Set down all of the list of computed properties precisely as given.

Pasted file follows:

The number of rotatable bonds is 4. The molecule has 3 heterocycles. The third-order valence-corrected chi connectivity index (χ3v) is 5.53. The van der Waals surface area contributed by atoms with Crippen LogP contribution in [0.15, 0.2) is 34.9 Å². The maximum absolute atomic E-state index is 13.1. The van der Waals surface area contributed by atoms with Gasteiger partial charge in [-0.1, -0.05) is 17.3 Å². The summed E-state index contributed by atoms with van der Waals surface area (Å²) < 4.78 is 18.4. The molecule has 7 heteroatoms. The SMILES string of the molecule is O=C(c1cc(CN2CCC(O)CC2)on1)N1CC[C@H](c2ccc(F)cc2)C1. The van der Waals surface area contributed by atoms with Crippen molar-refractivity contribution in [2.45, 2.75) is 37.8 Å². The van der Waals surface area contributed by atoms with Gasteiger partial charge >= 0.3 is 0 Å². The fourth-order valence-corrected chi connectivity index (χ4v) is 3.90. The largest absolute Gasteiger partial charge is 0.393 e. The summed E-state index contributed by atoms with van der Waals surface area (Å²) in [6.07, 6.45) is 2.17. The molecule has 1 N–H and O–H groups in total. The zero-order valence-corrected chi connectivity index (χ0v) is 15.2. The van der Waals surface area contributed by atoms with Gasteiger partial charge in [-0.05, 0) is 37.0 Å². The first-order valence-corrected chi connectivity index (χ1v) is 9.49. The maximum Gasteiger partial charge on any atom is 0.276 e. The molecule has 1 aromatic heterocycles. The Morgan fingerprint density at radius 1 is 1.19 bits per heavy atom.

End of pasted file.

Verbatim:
The number of rotatable bonds is 4. The molecule has 3 heterocycles. The third-order valence-corrected chi connectivity index (χ3v) is 5.53. The van der Waals surface area contributed by atoms with Crippen LogP contribution in [0.15, 0.2) is 34.9 Å². The maximum absolute atomic E-state index is 13.1. The van der Waals surface area contributed by atoms with Gasteiger partial charge in [-0.1, -0.05) is 17.3 Å². The summed E-state index contributed by atoms with van der Waals surface area (Å²) < 4.78 is 18.4. The molecule has 7 heteroatoms. The SMILES string of the molecule is O=C(c1cc(CN2CCC(O)CC2)on1)N1CC[C@H](c2ccc(F)cc2)C1. The van der Waals surface area contributed by atoms with Crippen molar-refractivity contribution in [2.45, 2.75) is 37.8 Å². The van der Waals surface area contributed by atoms with Gasteiger partial charge >= 0.3 is 0 Å². The fourth-order valence-corrected chi connectivity index (χ4v) is 3.90. The largest absolute Gasteiger partial charge is 0.393 e. The summed E-state index contributed by atoms with van der Waals surface area (Å²) in [6.07, 6.45) is 2.17. The molecule has 1 N–H and O–H groups in total. The zero-order valence-corrected chi connectivity index (χ0v) is 15.2. The van der Waals surface area contributed by atoms with Gasteiger partial charge in [-0.05, 0) is 37.0 Å². The first-order valence-corrected chi connectivity index (χ1v) is 9.49. The maximum Gasteiger partial charge on any atom is 0.276 e. The molecule has 1 aromatic heterocycles. The Morgan fingerprint density at radius 1 is 1.19 bits per heavy atom.